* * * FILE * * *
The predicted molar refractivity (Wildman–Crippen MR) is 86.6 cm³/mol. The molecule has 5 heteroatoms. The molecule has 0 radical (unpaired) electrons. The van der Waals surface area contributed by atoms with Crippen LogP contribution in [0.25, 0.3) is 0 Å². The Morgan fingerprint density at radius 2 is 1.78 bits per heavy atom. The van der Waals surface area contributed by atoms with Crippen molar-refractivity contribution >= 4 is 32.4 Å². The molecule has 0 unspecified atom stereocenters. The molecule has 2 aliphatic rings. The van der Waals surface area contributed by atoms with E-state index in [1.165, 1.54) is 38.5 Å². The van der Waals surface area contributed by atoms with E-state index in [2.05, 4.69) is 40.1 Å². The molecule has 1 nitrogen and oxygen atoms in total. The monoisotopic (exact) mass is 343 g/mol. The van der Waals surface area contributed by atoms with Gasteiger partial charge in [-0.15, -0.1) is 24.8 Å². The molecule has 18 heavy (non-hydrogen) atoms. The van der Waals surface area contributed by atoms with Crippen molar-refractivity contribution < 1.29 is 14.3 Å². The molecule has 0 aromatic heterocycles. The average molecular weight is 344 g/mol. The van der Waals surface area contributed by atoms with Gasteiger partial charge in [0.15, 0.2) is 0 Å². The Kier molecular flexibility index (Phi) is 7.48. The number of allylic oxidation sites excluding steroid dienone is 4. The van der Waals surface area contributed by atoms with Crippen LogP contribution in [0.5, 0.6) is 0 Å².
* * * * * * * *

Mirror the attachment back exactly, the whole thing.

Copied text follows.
The predicted molar refractivity (Wildman–Crippen MR) is 86.6 cm³/mol. The molecule has 5 heteroatoms. The molecule has 0 radical (unpaired) electrons. The van der Waals surface area contributed by atoms with Crippen LogP contribution in [0.25, 0.3) is 0 Å². The Morgan fingerprint density at radius 2 is 1.78 bits per heavy atom. The van der Waals surface area contributed by atoms with Crippen molar-refractivity contribution >= 4 is 32.4 Å². The molecule has 0 unspecified atom stereocenters. The molecule has 2 aliphatic rings. The van der Waals surface area contributed by atoms with E-state index in [1.165, 1.54) is 38.5 Å². The van der Waals surface area contributed by atoms with E-state index in [2.05, 4.69) is 40.1 Å². The molecule has 1 nitrogen and oxygen atoms in total. The monoisotopic (exact) mass is 343 g/mol. The van der Waals surface area contributed by atoms with Gasteiger partial charge in [-0.15, -0.1) is 24.8 Å². The molecule has 18 heavy (non-hydrogen) atoms. The van der Waals surface area contributed by atoms with Crippen molar-refractivity contribution < 1.29 is 14.3 Å². The molecule has 0 aromatic heterocycles. The average molecular weight is 344 g/mol. The van der Waals surface area contributed by atoms with Gasteiger partial charge in [0.15, 0.2) is 0 Å². The Kier molecular flexibility index (Phi) is 7.48. The number of allylic oxidation sites excluding steroid dienone is 4. The van der Waals surface area contributed by atoms with Crippen LogP contribution in [0.5, 0.6) is 0 Å².